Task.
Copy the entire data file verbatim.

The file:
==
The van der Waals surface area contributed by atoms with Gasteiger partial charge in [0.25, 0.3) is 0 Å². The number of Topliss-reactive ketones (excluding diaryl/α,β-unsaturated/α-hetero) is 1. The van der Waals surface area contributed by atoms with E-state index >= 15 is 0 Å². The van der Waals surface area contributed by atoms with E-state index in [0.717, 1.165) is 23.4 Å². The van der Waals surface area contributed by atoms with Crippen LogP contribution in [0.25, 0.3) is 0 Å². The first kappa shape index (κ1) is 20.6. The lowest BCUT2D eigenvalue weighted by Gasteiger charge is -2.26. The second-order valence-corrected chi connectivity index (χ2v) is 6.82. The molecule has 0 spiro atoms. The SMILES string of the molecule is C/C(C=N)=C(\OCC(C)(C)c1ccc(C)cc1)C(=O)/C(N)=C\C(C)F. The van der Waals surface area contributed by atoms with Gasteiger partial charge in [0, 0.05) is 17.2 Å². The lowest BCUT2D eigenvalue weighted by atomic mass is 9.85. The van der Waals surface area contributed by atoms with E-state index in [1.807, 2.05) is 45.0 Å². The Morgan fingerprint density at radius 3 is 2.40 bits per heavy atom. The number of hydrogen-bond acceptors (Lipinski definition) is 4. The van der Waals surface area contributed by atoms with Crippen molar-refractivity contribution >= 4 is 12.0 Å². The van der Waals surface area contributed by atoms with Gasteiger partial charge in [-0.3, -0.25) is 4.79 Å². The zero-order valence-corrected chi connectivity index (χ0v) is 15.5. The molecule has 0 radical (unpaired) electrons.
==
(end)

The van der Waals surface area contributed by atoms with Gasteiger partial charge in [0.25, 0.3) is 0 Å². The number of Topliss-reactive ketones (excluding diaryl/α,β-unsaturated/α-hetero) is 1. The van der Waals surface area contributed by atoms with E-state index >= 15 is 0 Å². The van der Waals surface area contributed by atoms with E-state index in [0.717, 1.165) is 23.4 Å². The van der Waals surface area contributed by atoms with Crippen LogP contribution in [0.25, 0.3) is 0 Å². The first kappa shape index (κ1) is 20.6. The lowest BCUT2D eigenvalue weighted by Gasteiger charge is -2.26. The second-order valence-corrected chi connectivity index (χ2v) is 6.82. The molecule has 0 spiro atoms. The SMILES string of the molecule is C/C(C=N)=C(\OCC(C)(C)c1ccc(C)cc1)C(=O)/C(N)=C\C(C)F. The van der Waals surface area contributed by atoms with Gasteiger partial charge in [0, 0.05) is 17.2 Å². The lowest BCUT2D eigenvalue weighted by atomic mass is 9.85. The van der Waals surface area contributed by atoms with E-state index in [1.807, 2.05) is 45.0 Å². The Morgan fingerprint density at radius 3 is 2.40 bits per heavy atom. The number of hydrogen-bond acceptors (Lipinski definition) is 4. The van der Waals surface area contributed by atoms with Crippen molar-refractivity contribution >= 4 is 12.0 Å². The van der Waals surface area contributed by atoms with Gasteiger partial charge in [-0.3, -0.25) is 4.79 Å². The zero-order valence-corrected chi connectivity index (χ0v) is 15.5. The molecule has 0 radical (unpaired) electrons.